by: James T. Morgan | November 15, 2016

Osvaldo Golijov Photo: Sara Evans

Osvaldo Golijov | Photo: Sara Evans

Golijov: Cheered on like a Rock Star

I first became aware of Osvaldo Golijov back in the early ‘90s when he was a Fellow at Tanglewood for the summer. There was “buzz” about this interesting, imaginative young composer. In 2006, his important career already established, good friends urged me to come to a world premiere of a piece of his commissioned by the Boston Symphony for Yo-Yo Ma.

Alas, I did not get to go, but I remember Richard Dyer’s review in The Boston Globe and even after all these years recall reading that the composer was cheered like a “rock star” and the applause was “tumultuous.” Now, I like new music and have applauded composers present when their pieces are played, but cannot remember “rock star” and “tumultuous” used to describe crowd reaction.

Perhaps it is because there is something about Golijov’s music that is inviting and surprising, without the borders that geography and some classical music traditions enforce. He is one of the new dogma-free composers that have awakened interest in new music after decades of some contemporary music emptying concert halls.

For me, knowing a composer’s biography and the era in which he or she worked opens my mind to better listening. It is helpful for me to listen to Osvaldo Golijov knowing that his mother was a piano teacher who introduced her young son to chamber music and that she and his father, a physician, emigrated from Communist Romania to Argentina where he was born in 1960.

Growing up in a Jewish family exposed the young man to liturgical and klezmer music; living in Argentina exposed him to the sensuous nuevo tango of Piazzolla. Golijov’s 1994 piece, “The Dreams and Prayers of Isaac the Blind” is the centerpiece of the program titled “Dreams & Prayers” Portland Ovations will present on November 15 at 7:30 PM at Merrill Auditorium. David Krakauer, the renowned artist who also knows no borders, will play the clarinet line and A Far Cry, the crackerjack chamber orchestra that energizes the new music scene, will play the orchestral version of the piece, which was originally scored for clarinet and string quartet.

Isaac The Blind (c. 1160-1235) was a Kabbalist rabbi in France. His mystical concepts and solemn examination of prayer inform Golijov’s piece. “The movements of this work,” the composer has written, “sound to me as if written in three of the different languages spoken by the Jewish people throughout our history. This somehow reflects the composition’s epic nature. I hear the prelude and the first movement, the most ancient, in Aramaic; the second movement is in Yiddish, the rich and fragile language of a long exile; the third movement and postlude are in sacred Hebrew.”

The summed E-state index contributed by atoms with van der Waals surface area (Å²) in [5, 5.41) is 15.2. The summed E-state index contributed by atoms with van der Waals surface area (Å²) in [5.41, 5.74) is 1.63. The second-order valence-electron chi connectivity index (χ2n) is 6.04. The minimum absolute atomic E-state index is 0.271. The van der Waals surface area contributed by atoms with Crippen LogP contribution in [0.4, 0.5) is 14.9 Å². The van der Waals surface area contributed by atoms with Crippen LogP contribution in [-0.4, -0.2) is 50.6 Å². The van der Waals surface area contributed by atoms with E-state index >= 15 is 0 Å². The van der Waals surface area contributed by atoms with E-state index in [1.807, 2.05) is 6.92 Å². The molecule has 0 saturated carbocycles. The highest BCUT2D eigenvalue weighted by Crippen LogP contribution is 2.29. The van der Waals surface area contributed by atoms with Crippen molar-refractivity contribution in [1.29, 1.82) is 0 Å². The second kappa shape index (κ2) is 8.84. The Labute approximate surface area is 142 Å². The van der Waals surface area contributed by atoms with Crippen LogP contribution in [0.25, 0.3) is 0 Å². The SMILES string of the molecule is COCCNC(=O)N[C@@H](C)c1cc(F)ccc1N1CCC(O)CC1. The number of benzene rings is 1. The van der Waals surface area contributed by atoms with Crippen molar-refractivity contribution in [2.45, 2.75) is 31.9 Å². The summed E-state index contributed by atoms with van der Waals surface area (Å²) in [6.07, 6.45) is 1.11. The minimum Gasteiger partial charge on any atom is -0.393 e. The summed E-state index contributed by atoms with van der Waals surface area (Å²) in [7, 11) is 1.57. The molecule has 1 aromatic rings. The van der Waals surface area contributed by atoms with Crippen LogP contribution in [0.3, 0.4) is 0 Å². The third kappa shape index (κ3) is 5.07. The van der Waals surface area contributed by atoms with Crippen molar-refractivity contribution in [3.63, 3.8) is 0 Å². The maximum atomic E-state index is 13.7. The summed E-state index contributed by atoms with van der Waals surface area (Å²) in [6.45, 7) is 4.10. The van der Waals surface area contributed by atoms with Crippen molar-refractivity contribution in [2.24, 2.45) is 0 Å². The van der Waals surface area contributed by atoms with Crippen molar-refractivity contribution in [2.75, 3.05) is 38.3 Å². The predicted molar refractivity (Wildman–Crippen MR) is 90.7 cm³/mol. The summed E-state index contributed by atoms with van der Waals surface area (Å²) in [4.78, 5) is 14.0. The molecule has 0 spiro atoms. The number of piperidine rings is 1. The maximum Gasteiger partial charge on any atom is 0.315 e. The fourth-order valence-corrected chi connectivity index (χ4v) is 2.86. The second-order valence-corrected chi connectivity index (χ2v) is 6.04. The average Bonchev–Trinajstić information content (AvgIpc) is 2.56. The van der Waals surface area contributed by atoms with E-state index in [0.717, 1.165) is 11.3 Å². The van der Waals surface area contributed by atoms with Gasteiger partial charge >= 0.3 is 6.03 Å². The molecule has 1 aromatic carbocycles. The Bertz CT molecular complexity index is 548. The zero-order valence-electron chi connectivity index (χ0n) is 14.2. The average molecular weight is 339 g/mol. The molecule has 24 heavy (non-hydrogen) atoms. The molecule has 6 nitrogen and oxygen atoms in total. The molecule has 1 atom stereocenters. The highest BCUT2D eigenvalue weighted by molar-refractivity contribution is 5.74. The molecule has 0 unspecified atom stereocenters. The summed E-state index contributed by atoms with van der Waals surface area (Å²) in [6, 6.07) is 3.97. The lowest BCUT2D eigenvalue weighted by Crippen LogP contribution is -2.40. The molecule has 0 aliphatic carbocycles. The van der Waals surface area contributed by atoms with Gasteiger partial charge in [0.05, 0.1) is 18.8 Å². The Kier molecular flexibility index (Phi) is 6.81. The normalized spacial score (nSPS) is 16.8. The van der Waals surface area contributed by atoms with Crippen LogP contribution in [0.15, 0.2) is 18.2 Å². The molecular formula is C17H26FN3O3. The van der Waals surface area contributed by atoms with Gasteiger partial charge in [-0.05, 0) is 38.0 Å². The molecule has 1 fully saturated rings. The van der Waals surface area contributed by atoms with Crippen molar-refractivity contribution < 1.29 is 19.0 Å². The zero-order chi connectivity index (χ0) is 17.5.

Hildegard Von Bingen. Image source: herioinesofhistory.wikispaces.com/

Hildegard von Bingen. Click here for image source.

Bingen, Sanlikol, and Beethoven

This intensely spiritual work anchors a program that will include an orchestral setting of O Ignis spiritus paracliti arranged by A Far Cry from work by the mystic, visionary abbess Hildegard von Bingen (1098-1179): Oh fire of the Spirit and Comforter/ the life of every life created/ holy are you—giving life to every form.

Mehmet ali Sanlkol. Click here for image source.

Mehmet ali Sanlikol. Click here for image source.

We will also hear Vecd by Mehmet Ali Sanlikol (b. 1974). He writes, “Vecd refers to a state of rapture or ecstasy. In Islamic mysticism, Sufi dervishes would try to attain the state of vecd during their ceremonies in which music played a central role.”

Born in Istanbul, Sanlikol played in Turkish rock bands as a young man and has a master’s degree in jazz studies from the New England Conservatory. The Boston Globe calls Sanlikol’s music “colorful, fanciful, full of rhythmic life, and full of feeling…and he is another who could play a decisive role in music’s future in the world.”

 

Ludwig van Beethoven. Click here for image source.

Ludwig van Beethoven. Click here for image source.

And there will be Beethoven (1770-1827). A Far Cry will play its orchestration of the middle movement of the String Quartet, Op. 132: Holy Song of Thanks by a Convalescent to the Divinity in the Lydian Mode.

 

 

 

 

 

 

 

 

 

And so, my friends, here is an evening of music without words created by composers inspired by words from several centuries. I once heard that music is a passageway between the physical and the divine, the real and the spiritual.

Let it resonate for you.

 


James T. Morgan is currently a Board Member of Portland Ovations and part of the Circle of Advisors for the Seeking Resonance Series.

Top: A Far Cry Bottom: David Krakauer

Top: A Far Cry | Bottom: David Krakauer

A Far Cry featuring David Krakauer is part of the Seeking Resonance Series, a dynamic series of multidisciplinary projects and Offstage experiences celebrating the transcendental quality of live performance. The word “resonance” speaks in an energetic way to how we feel music, and connect with an idea, an emotion and each other. The series is both serious and entertaining: at times quiet and contemplative and other times spirited and ecstatic.

5 performances for $18 each and over $100 in savings with all 5 purchases. Offer ends 11/14/2016. Purchase the series today!

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